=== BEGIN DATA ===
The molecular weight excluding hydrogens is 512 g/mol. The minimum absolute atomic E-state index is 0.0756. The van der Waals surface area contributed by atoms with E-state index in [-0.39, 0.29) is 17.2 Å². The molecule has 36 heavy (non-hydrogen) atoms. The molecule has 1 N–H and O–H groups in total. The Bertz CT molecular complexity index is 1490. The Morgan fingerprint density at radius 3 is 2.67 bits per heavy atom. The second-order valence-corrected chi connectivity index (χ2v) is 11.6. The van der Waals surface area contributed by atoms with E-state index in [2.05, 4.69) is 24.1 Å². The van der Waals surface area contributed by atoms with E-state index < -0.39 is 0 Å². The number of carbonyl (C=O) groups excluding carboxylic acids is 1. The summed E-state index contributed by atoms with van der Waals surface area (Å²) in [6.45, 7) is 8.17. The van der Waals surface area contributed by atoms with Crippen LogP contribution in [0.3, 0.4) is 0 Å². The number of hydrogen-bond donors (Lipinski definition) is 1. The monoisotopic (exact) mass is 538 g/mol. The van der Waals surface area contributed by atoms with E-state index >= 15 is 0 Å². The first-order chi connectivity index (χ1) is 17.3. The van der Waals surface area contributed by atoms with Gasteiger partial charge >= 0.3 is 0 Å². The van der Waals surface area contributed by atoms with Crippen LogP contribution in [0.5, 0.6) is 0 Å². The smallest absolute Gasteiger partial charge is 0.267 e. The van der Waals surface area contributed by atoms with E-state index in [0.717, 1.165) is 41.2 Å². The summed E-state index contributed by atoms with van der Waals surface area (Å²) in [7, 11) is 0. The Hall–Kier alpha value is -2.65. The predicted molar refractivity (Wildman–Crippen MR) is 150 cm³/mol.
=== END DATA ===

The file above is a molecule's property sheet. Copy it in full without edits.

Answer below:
The molecular weight excluding hydrogens is 512 g/mol. The minimum absolute atomic E-state index is 0.0756. The van der Waals surface area contributed by atoms with E-state index in [-0.39, 0.29) is 17.2 Å². The molecule has 36 heavy (non-hydrogen) atoms. The molecule has 1 N–H and O–H groups in total. The Bertz CT molecular complexity index is 1490. The Morgan fingerprint density at radius 3 is 2.67 bits per heavy atom. The second-order valence-corrected chi connectivity index (χ2v) is 11.6. The van der Waals surface area contributed by atoms with E-state index in [2.05, 4.69) is 24.1 Å². The van der Waals surface area contributed by atoms with E-state index < -0.39 is 0 Å². The number of carbonyl (C=O) groups excluding carboxylic acids is 1. The summed E-state index contributed by atoms with van der Waals surface area (Å²) in [6.45, 7) is 8.17. The van der Waals surface area contributed by atoms with Crippen LogP contribution in [0.3, 0.4) is 0 Å². The number of hydrogen-bond donors (Lipinski definition) is 1. The monoisotopic (exact) mass is 538 g/mol. The van der Waals surface area contributed by atoms with E-state index >= 15 is 0 Å². The first-order chi connectivity index (χ1) is 17.3. The van der Waals surface area contributed by atoms with Gasteiger partial charge >= 0.3 is 0 Å². The van der Waals surface area contributed by atoms with Crippen LogP contribution in [0.5, 0.6) is 0 Å². The smallest absolute Gasteiger partial charge is 0.267 e. The van der Waals surface area contributed by atoms with E-state index in [0.717, 1.165) is 41.2 Å². The summed E-state index contributed by atoms with van der Waals surface area (Å²) in [7, 11) is 0. The Hall–Kier alpha value is -2.65. The predicted molar refractivity (Wildman–Crippen MR) is 150 cm³/mol.